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One or two thwarts on a 14 footer?

Discussion in 'Wood and Canvas' started by Howie, Jan 24, 2015.

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  1. Howie

    Howie LOVES Wooden Canoes

    I'll soon be starting on restoration of a 14' Huron. And I'm thinking I'll need to replace the inwales.

    IMG_3336.jpg IMG_3334.jpg IMG_3335.jpg

    From the pics notice how the inwales are straight at the center of the canoe - for me this really spoils the canoe's 'lines' so-to-speak. Sure - this may have been caused by someone resting the canoe on its side for several years. But I'm wondering if maybe part of the problem was having just one thwart located mid gunnel. Maybe it'd be better on a 14' canoe to have 2 thwarts to allow the center of the gunnels to expand out a bit to allow the gunnels to arc more naturally. At the very least having 2 thwarts would make the canoe easier for one guy to lift & handle.

    Thoughts??? I mean, it's not like these things a historically significant - I'm fine with making improvements. I'll also likely remake the seats as caned types, not use gunnel 'caps' so the rib tips will be visible, add material to the stem tips to make the profile less 'stubby'.
     
  2. Dave Osborn

    Dave Osborn LIFE MEMBER

    Looks like it was caused by a thwart that was two short....
    I've seen that on past restorations and have added a little to each and to keep the "lines" and avoid tat sucked in look.
     
  3. OP
    OP
    Howie

    Howie LOVES Wooden Canoes

    Yeah, you may well be right about the thwart having been too short Dave - the ribs bowed out about 2" when I removed it. Thing is, the curved shape didn't return. I'm thinking that new inwales might fix that problem... but I'll have to be careful to preserve the profile for the rest of the canoe as well as make sure both sides arc the same way. I'm gonna let it sit a while without the center thwart but with straps where the 2 new thwarts should go & see what it looks like.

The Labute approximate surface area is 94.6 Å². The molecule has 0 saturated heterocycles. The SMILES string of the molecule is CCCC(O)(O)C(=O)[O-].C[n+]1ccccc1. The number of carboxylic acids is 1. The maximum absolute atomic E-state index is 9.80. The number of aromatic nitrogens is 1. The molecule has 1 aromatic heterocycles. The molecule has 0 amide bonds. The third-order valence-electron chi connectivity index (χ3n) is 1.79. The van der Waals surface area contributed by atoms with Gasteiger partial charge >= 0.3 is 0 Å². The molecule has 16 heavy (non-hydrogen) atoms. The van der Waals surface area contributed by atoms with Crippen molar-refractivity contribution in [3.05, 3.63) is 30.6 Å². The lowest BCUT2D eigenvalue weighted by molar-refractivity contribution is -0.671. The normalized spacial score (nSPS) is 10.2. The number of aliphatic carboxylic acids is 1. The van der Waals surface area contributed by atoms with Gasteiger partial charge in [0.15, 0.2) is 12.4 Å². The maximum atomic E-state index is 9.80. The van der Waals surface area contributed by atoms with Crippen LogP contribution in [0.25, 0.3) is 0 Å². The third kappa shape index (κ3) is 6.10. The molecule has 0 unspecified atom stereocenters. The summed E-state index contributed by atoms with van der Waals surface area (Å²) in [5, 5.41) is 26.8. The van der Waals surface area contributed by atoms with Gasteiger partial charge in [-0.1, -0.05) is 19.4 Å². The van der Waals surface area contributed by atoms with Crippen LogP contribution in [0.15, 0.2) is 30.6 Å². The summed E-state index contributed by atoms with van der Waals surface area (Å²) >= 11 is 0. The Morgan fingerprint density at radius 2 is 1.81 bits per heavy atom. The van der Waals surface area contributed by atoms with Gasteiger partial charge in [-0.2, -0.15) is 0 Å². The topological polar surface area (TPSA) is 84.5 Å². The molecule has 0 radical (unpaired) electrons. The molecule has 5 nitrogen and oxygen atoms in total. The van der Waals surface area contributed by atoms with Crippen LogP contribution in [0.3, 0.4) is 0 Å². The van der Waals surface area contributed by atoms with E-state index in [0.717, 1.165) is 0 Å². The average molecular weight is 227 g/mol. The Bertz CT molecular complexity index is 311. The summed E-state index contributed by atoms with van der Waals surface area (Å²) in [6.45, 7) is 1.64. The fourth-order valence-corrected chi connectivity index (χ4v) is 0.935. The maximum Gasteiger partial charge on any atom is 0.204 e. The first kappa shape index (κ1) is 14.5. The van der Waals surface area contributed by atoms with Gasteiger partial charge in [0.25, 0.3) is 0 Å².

4. KAT

    KAT LOVES Wooden Canoes

    Howie

    We did a 15 foot Huron a few years ago and replaced the inwales. Prior to the replacement there was a short flat section at the center thwart location and a nice curve after. I set it up as a solo with a single thwart ahead of center. This was the first boat I worked on and it came out pretty good. We used Ash for the new inners, soaked them a week then clamped them up under the originals to get the shape. I have a full set of photo's if you are interested.

    Karin

    [​IMG]
     
  5. OP
    OP
    Howie

    Howie LOVES Wooden Canoes

    Very nice. Your inwales seem to have been in good shape - the 'arc' is very nice. And I like the placement of the seat and the one thwart - makes it easy for one person to lift, right? Nice.
     
  6. KAT

    KAT LOVES Wooden Canoes

    The original inwales were split lengthwise in several places which is why they were replaced. With the one thwart ahead of center I built a removable yoke for portaging which worked dandy. We added the grab thwarts at each end since as you say, no historical significance for this old Bastien Bros Huron. It was pretty easy to move around, likely around the same weight as my Chestnut Fox, 57 pounds.
     
  7. OP
    OP
    Howie

    Howie LOVES Wooden Canoes

    Hey Karen... Could you please measure the width of your Bastien canoe - the center thwart's length will do. Since it's likely my existing thwart is too short and since it's too cold out now to work on it I figure I may as well space the sides out in hopes that'll help cure the 'pinched it' look. So I may as well space it out to something close to the proper width. Thanks...
     

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